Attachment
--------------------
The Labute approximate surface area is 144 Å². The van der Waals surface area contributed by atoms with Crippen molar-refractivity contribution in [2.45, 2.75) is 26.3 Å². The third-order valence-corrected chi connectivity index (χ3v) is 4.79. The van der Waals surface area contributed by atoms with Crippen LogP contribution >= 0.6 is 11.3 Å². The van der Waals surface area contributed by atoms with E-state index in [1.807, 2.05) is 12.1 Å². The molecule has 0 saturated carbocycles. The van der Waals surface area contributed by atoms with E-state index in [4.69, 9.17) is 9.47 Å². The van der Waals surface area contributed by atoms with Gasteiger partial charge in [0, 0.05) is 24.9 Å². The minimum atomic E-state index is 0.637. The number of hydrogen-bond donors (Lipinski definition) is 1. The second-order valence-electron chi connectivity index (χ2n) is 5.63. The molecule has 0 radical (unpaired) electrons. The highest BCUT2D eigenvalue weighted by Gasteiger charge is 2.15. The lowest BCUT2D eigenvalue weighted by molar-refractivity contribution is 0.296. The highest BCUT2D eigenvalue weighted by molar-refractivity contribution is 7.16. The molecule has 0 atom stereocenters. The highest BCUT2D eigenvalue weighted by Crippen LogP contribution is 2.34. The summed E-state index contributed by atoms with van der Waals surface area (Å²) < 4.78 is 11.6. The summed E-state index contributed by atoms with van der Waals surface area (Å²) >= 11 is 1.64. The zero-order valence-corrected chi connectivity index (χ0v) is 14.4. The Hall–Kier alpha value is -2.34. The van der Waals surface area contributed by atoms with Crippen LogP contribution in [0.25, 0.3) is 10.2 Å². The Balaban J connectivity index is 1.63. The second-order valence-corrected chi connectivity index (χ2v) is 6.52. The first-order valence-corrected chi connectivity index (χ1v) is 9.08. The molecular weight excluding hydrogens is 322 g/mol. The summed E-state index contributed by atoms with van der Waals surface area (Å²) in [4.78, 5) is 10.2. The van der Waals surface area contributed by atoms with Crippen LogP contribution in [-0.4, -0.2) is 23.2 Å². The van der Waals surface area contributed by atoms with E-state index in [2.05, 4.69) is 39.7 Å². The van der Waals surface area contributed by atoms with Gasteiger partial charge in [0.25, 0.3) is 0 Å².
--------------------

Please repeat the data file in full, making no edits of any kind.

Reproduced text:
The Labute approximate surface area is 144 Å². The van der Waals surface area contributed by atoms with Crippen molar-refractivity contribution in [2.45, 2.75) is 26.3 Å². The third-order valence-corrected chi connectivity index (χ3v) is 4.79. The van der Waals surface area contributed by atoms with Crippen LogP contribution >= 0.6 is 11.3 Å². The van der Waals surface area contributed by atoms with E-state index in [1.807, 2.05) is 12.1 Å². The molecule has 0 saturated carbocycles. The van der Waals surface area contributed by atoms with E-state index in [4.69, 9.17) is 9.47 Å². The van der Waals surface area contributed by atoms with Gasteiger partial charge in [0, 0.05) is 24.9 Å². The minimum atomic E-state index is 0.637. The number of hydrogen-bond donors (Lipinski definition) is 1. The second-order valence-electron chi connectivity index (χ2n) is 5.63. The molecule has 0 radical (unpaired) electrons. The highest BCUT2D eigenvalue weighted by Gasteiger charge is 2.15. The lowest BCUT2D eigenvalue weighted by molar-refractivity contribution is 0.296. The highest BCUT2D eigenvalue weighted by molar-refractivity contribution is 7.16. The molecule has 0 atom stereocenters. The highest BCUT2D eigenvalue weighted by Crippen LogP contribution is 2.34. The summed E-state index contributed by atoms with van der Waals surface area (Å²) < 4.78 is 11.6. The summed E-state index contributed by atoms with van der Waals surface area (Å²) >= 11 is 1.64. The zero-order valence-corrected chi connectivity index (χ0v) is 14.4. The Hall–Kier alpha value is -2.34. The van der Waals surface area contributed by atoms with Crippen LogP contribution in [0.25, 0.3) is 10.2 Å². The Balaban J connectivity index is 1.63. The second-order valence-corrected chi connectivity index (χ2v) is 6.52. The first-order valence-corrected chi connectivity index (χ1v) is 9.08. The molecular weight excluding hydrogens is 322 g/mol. The summed E-state index contributed by atoms with van der Waals surface area (Å²) in [4.78, 5) is 10.2. The van der Waals surface area contributed by atoms with Crippen LogP contribution in [-0.4, -0.2) is 23.2 Å². The van der Waals surface area contributed by atoms with E-state index in [2.05, 4.69) is 39.7 Å². The van der Waals surface area contributed by atoms with Gasteiger partial charge in [0.25, 0.3) is 0 Å².